My soul had actually chosen that specific situation to have the wound resurface and heal. It had selected that story to make the repressed emotions climb their way from the subconscious to the conscious mind.
The shift in perspective that made me move from the passive state of, “I’m not lucky to be with that man,” to, “I have the power in my own life, and I can move on if I want to,” has happened through introspection.
As I couldn’t move forward I would ask myself the question over and over: What am I still doing there? Until I understood that the pain that I was experiencing, was actually similar to the one that I had felt as a child.
The child within myself would wait for unavailable men to fully love me—as my father should have done in the past. I would subconsciously expect their commitment in order to fix what went wrong when I was a young girl.
That understanding has allowed me to remember and reintegrate parts of myself that I wasn’t aware of. The pain and disappointments of the inner child came back up, and I have understood that the emotions that I had had for that man had always felt that intense because they would remind me of an old trauma.
It then became easier to see why I had remained in a relationship that wasn’t truly fulfilling.
Instead of feeling guilt or anger towards what I had done or agreed to beforehand, I have simply decided to accept and love the girl that I used to be. She would choose partners from a place of unawareness, and a still-fragile self-understanding state.
That’s how being in that specific relationship has allowed me to develop both self-awareness and self-acceptance.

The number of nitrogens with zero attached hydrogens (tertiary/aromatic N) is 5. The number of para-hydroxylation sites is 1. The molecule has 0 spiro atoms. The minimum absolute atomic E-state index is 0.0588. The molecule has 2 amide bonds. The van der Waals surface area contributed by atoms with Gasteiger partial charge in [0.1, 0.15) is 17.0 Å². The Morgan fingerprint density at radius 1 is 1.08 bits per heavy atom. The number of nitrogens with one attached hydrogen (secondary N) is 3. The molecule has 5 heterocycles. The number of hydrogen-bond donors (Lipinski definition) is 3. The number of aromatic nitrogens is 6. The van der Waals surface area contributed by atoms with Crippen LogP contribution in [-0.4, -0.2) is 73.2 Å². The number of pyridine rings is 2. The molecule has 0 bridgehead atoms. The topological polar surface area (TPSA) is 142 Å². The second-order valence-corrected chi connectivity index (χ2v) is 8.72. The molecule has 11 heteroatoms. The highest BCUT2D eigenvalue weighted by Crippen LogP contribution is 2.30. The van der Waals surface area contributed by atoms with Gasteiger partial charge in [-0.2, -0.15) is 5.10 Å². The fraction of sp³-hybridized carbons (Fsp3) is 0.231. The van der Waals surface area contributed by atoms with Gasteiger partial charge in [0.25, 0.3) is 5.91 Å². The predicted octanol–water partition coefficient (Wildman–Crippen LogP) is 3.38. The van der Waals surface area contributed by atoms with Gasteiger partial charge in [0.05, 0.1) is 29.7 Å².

I consequently now see why I was often drawn to unavailable men. I will be more mindful when I start a relationship with a new partner in the future.
As we often say, sometimes what we call “mistakes” have to be made so that we are given the opportunity to understand their roots and learn from there.
I have forgiven myself what I was unable to see. I am even grateful for what happened because it has allowed me to unveil what my heart was still hiding.
Based on that experience, I would like to suggest the following:
When struggling in a relationship—would that be a romantic one or a friendship––that feels wrong but which we can’t, or don’t want to, move away from, I would recommend contemplating if the feeling seems familiar, and then try to find out why.
>> What situation that I have faced in the past am I re-living here?
>> Are the feelings that surface from that present situation similar to any pain or discomfort that I have already experienced?
>> What does this current relationship remind me of?
>> Who is that special one reminding me of?
>> What major sadness or discomfort of my early years am I not facing by repeating a similar situation in the present?
As the saying goes, what happens in the present is never random. Often, we are presented specific situations because they are likely to make us grow and reach higher states of understanding of our own selves.
“You invoke a new future
when you envision your past
in the light of your present.”
~ Eric Michael Leventhal
Author: Sophie Gregoire
Apprentice Editor: Bailey Grover; Editor: Caitlin Oriel, Travis May
Image: Yağmur Adam/Flickr